In the last month, two sitting governors — Ron DeSantis of Florida and Doug Burgum of North Dakota — announced their intention to seek the 2024 Republican presidential nomination. In many ways, the two men are different. DeSantis is one of the most prominent politicians in the country and governs the nation’s third most populous state; Burgum is the little-known governor of the fourth smallest state by population.
Yet, in the weeks leading up to their respective announcements, both DeSantis and Burgum signed legislation that aims to ban foreign governments from buying agricultural land in their state. The prevailing goal of both laws, and a host of other similar recent efforts, is to counter China’s perceived efforts to purchase American agricultural land.
The impetus behind the North Dakota bill was a failed attempt by a Chinese-owned corporation to develop a corn mill in the state because of its proximity to an Air Force base, while Florida’s farmland bill explicitly aims to prevent the sale of “real property” to “any official or member of the People’s Republic of China or the Chinese Communist Party.” Upon signing the Florida bill, DeSantis tweeted that he had just put into place the “strongest legislation in the nation to stop the influence of the Chinese Communist Party.”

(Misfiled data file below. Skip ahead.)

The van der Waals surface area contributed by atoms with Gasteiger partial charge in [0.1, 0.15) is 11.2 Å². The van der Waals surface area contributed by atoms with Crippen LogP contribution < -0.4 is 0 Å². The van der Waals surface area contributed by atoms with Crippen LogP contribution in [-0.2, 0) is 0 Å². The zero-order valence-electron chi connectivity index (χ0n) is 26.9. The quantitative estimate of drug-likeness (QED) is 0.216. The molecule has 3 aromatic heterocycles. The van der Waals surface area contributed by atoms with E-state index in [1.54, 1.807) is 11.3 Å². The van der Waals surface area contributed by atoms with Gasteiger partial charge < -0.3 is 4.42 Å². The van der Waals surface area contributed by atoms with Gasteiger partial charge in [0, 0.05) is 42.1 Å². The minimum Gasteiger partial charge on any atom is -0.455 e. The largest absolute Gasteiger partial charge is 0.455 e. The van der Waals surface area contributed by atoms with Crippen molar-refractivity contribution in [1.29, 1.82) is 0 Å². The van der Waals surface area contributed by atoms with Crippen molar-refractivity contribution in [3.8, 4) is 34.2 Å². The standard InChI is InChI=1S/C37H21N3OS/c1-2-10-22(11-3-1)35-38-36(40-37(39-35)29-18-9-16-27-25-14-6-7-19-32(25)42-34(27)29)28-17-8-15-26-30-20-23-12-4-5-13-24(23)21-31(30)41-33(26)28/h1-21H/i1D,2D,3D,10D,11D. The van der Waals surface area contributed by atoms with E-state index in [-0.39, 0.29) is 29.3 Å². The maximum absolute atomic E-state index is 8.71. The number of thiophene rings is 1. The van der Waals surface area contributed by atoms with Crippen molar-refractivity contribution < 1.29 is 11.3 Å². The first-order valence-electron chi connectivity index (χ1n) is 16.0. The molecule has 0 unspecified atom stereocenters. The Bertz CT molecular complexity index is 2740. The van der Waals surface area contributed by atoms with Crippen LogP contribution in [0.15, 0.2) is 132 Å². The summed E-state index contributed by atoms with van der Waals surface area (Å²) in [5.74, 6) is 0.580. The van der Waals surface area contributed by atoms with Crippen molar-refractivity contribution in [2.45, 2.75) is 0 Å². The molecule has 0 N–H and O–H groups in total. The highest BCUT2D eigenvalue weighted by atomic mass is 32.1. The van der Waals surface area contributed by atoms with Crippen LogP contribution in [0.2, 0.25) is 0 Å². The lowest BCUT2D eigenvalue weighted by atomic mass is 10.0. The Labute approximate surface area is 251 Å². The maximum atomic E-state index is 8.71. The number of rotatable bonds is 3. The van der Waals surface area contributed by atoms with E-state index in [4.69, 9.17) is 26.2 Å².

The “anti-CCP” bills that Florida enacted in May went beyond land ownership — they also prohibit state colleges and universities “from soliciting or accepting any gift in their official capacities from a college or university based in a foreign country of concern,” and ban TikTok on government devices and networks.
Florida’s legislation passed overwhelmingly in both the state house (95-17) and senate (31-8). Opposition to the legislation came entirely from Democrats, with House Democratic Leader Fentrice Driskell telling The Tallahassee Democrat "My concern has always been with the lack of definitions with some of the critical terms used in the bill. Because we have a lack of definitions, if they were viewed to be overbroad, we could be veering into the area of national origin discrimination."